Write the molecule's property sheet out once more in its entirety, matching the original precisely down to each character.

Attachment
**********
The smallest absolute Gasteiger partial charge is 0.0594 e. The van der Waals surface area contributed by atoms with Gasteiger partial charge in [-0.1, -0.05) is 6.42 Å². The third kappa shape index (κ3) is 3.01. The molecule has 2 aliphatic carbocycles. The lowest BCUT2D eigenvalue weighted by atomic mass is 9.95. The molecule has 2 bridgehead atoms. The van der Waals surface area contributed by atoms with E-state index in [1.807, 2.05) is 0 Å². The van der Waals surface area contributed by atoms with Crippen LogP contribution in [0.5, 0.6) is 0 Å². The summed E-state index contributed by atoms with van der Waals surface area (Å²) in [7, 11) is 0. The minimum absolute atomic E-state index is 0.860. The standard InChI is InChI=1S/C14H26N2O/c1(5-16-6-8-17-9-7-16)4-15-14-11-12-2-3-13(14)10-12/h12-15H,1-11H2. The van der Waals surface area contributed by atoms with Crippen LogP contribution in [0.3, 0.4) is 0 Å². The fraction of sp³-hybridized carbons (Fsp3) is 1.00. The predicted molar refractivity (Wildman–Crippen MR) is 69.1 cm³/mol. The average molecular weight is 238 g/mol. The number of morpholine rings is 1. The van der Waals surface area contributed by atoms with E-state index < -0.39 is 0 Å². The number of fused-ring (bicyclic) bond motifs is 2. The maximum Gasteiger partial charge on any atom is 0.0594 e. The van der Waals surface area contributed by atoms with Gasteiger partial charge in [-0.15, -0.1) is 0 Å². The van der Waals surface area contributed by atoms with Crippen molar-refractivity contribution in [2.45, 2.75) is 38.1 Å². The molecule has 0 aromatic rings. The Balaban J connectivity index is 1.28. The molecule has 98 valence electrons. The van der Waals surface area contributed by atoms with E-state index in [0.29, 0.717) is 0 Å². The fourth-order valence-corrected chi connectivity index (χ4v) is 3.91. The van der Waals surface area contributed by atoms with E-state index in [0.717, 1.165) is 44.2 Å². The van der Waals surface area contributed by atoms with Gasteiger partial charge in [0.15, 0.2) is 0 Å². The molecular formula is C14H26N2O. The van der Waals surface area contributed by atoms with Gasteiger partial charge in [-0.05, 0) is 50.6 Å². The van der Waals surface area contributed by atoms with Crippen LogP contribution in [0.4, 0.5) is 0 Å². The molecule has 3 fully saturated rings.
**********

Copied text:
The smallest absolute Gasteiger partial charge is 0.0594 e. The van der Waals surface area contributed by atoms with Gasteiger partial charge in [-0.1, -0.05) is 6.42 Å². The third kappa shape index (κ3) is 3.01. The molecule has 2 aliphatic carbocycles. The lowest BCUT2D eigenvalue weighted by atomic mass is 9.95. The molecule has 2 bridgehead atoms. The van der Waals surface area contributed by atoms with E-state index in [1.807, 2.05) is 0 Å². The van der Waals surface area contributed by atoms with Crippen LogP contribution in [0.5, 0.6) is 0 Å². The summed E-state index contributed by atoms with van der Waals surface area (Å²) in [7, 11) is 0. The minimum absolute atomic E-state index is 0.860. The standard InChI is InChI=1S/C14H26N2O/c1(5-16-6-8-17-9-7-16)4-15-14-11-12-2-3-13(14)10-12/h12-15H,1-11H2. The van der Waals surface area contributed by atoms with Crippen LogP contribution in [0.3, 0.4) is 0 Å². The fraction of sp³-hybridized carbons (Fsp3) is 1.00. The predicted molar refractivity (Wildman–Crippen MR) is 69.1 cm³/mol. The average molecular weight is 238 g/mol. The number of morpholine rings is 1. The van der Waals surface area contributed by atoms with E-state index < -0.39 is 0 Å². The number of fused-ring (bicyclic) bond motifs is 2. The maximum Gasteiger partial charge on any atom is 0.0594 e. The van der Waals surface area contributed by atoms with Gasteiger partial charge in [-0.15, -0.1) is 0 Å². The van der Waals surface area contributed by atoms with Crippen molar-refractivity contribution in [2.45, 2.75) is 38.1 Å². The molecule has 0 aromatic rings. The Balaban J connectivity index is 1.28. The molecule has 98 valence electrons. The van der Waals surface area contributed by atoms with E-state index in [0.29, 0.717) is 0 Å². The fourth-order valence-corrected chi connectivity index (χ4v) is 3.91. The van der Waals surface area contributed by atoms with E-state index in [0.717, 1.165) is 44.2 Å². The van der Waals surface area contributed by atoms with Gasteiger partial charge in [0.15, 0.2) is 0 Å². The molecular formula is C14H26N2O. The van der Waals surface area contributed by atoms with Gasteiger partial charge in [-0.05, 0) is 50.6 Å². The van der Waals surface area contributed by atoms with Crippen LogP contribution in [0.4, 0.5) is 0 Å². The molecule has 3 fully saturated rings.